Bachelor No More (Silhouette Special Edition #1849) [NOOK Book]

Overview

Only the direst emergency could bring Jared Perry back to the small town he'd left at eighteen, swearing he'd never return. But he couldn't turn his back on a family member in trouble. And he never expected to find a reason in lovely Mara Pratt for staying...

She'd been burned by love before and wasn't about to risk her heart to a big-city corporate raider. Especially one who'd been ready to escape the moment his tailored coat had picked up some country dust. Still, something ...

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Bachelor No More (Silhouette Special Edition #1849)

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Overview

Only the direst emergency could bring Jared Perry back to the small town he'd left at eighteen, swearing he'd never return. But he couldn't turn his back on a family member in trouble. And he never expected to find a reason in lovely Mara Pratt for staying...

She'd been burned by love before and wasn't about to risk her heart to a big-city corporate raider. Especially one who'd been ready to escape the moment his tailored coat had picked up some country dust. Still, something about Jared made Mara willing to fight for a chance to be together. She'd start by showing him what coming home really meant.

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Product Details

  • ISBN-13: 9781426805448
  • Publisher: Harlequin Enterprises
  • Publication date: 7/1/2008
  • Series: Northbridge Nuptials Series , #1849
  • Sold by: Barnes & Noble
  • Format: eBook
  • Pages: 256
  • Sales rank: 234,499
  • File size: 163 KB

Meet the Author

Victoria Pade is the bestselling author of numerous contemporary romances, six historical romances and two mystery novels. She began her writing career after leaving college to have her first daughter. That daughter was seven years old and there was a second daughter, before Victoria had her first book accepted for publication. That novel and the three that followed it were historical romances. But the exit of her husband and the urge to do more contemporary writing that explored the kinds of problems she was facing inspired a switch. Contemporary romances are still where her main interest lies, although she's enjoyed veering off the path into two more historical romances, as well as into mystery writing. Victoria lives in Colorado where she shares a home with her parents, her younger daughter, who is a computer whiz and a college student studying psychology, and Lucy the Schnauzer— resident prima donna and boss of the house. Her eldest daughter is now in Michigan attending medical school.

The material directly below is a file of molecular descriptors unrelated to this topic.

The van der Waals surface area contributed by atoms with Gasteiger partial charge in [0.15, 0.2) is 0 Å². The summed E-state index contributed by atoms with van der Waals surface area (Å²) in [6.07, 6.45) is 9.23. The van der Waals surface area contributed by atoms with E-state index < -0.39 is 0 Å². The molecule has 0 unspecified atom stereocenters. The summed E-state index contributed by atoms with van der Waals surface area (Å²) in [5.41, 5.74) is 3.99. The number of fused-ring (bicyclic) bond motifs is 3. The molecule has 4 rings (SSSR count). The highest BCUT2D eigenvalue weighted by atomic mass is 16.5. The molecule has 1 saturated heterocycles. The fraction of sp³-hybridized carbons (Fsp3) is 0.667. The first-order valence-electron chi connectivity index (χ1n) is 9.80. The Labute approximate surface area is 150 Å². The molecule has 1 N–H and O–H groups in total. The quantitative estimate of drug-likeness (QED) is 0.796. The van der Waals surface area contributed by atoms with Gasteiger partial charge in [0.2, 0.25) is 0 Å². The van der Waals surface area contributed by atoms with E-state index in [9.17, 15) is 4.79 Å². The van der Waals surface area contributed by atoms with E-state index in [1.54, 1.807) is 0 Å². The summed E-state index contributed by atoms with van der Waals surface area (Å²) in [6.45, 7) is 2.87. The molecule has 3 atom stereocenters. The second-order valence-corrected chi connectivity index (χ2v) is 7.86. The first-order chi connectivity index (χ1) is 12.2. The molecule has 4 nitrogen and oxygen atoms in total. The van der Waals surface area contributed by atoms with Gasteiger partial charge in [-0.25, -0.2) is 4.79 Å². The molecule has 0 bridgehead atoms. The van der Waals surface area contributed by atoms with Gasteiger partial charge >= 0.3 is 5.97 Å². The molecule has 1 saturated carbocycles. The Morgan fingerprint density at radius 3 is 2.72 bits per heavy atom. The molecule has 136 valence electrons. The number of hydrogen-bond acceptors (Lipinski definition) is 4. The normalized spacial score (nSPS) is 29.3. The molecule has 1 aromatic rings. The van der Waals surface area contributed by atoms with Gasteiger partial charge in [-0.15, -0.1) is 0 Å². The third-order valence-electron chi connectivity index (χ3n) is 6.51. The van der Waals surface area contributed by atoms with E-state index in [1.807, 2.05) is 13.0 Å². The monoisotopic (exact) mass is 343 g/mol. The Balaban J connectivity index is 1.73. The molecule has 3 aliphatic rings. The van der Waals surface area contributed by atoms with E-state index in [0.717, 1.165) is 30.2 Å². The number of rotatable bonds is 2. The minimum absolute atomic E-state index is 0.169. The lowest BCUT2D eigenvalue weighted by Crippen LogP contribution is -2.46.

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Read an Excerpt

"Is that someone coming up the stairs? Now? At ten o'clock on a Sunday night? I don't believe these people!"
"I'll take care of it. Go on and do what you were going to do," Mara Pratt advised the elderly woman as Mara stood to give her a hand, pulling her severely
"Are you sure?"
"Positive. That's one of the reasons I'm here, remember? To run interference for you," Mara reminded.
Celeste Perry managed a tight, weary smile. "I don't know what I would have done without you this last week." "I don't know what I would have done without you for longer than that," Mara countered.
Celeste gave Mara a warm hug and then pointed at Mara's nose. "You have a little flour smudge from making cookies."
Mara brushed at the spot the older woman had brought to her attention. "Go. Get ready for bed. Tomorrow will be the roughest day yet and you need some rest. As soon as I send this reporter—or whoever it is—on their way, I'll pour you a little brandy and you can wind down."
The rotund woman nodded and disappeared around a corner of the small apartment the Pratt family owned and had rented to Celeste for decades.